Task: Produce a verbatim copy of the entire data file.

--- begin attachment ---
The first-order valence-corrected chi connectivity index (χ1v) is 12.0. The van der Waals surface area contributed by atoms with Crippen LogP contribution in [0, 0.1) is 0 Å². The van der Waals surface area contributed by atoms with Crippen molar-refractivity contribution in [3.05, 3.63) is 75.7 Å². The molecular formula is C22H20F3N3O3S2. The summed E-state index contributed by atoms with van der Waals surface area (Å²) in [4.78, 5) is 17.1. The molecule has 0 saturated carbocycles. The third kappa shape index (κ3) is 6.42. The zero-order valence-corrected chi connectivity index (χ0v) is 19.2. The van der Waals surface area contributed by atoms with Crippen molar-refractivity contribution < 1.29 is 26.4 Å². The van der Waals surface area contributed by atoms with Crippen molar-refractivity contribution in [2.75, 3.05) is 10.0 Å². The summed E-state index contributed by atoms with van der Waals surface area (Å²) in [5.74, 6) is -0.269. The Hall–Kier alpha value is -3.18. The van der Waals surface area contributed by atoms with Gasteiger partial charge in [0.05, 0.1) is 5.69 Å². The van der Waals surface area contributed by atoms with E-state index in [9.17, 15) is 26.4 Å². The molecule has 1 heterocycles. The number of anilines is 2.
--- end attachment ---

The first-order valence-corrected chi connectivity index (χ1v) is 12.0. The van der Waals surface area contributed by atoms with Crippen LogP contribution in [0, 0.1) is 0 Å². The van der Waals surface area contributed by atoms with Crippen molar-refractivity contribution in [3.05, 3.63) is 75.7 Å². The molecular formula is C22H20F3N3O3S2. The summed E-state index contributed by atoms with van der Waals surface area (Å²) in [4.78, 5) is 17.1. The molecule has 0 saturated carbocycles. The third kappa shape index (κ3) is 6.42. The zero-order valence-corrected chi connectivity index (χ0v) is 19.2. The van der Waals surface area contributed by atoms with Crippen molar-refractivity contribution < 1.29 is 26.4 Å². The van der Waals surface area contributed by atoms with Crippen molar-refractivity contribution in [2.75, 3.05) is 10.0 Å². The summed E-state index contributed by atoms with van der Waals surface area (Å²) in [5.74, 6) is -0.269. The Hall–Kier alpha value is -3.18. The van der Waals surface area contributed by atoms with Gasteiger partial charge in [0.05, 0.1) is 5.69 Å². The van der Waals surface area contributed by atoms with E-state index in [9.17, 15) is 26.4 Å². The molecule has 1 heterocycles. The number of anilines is 2.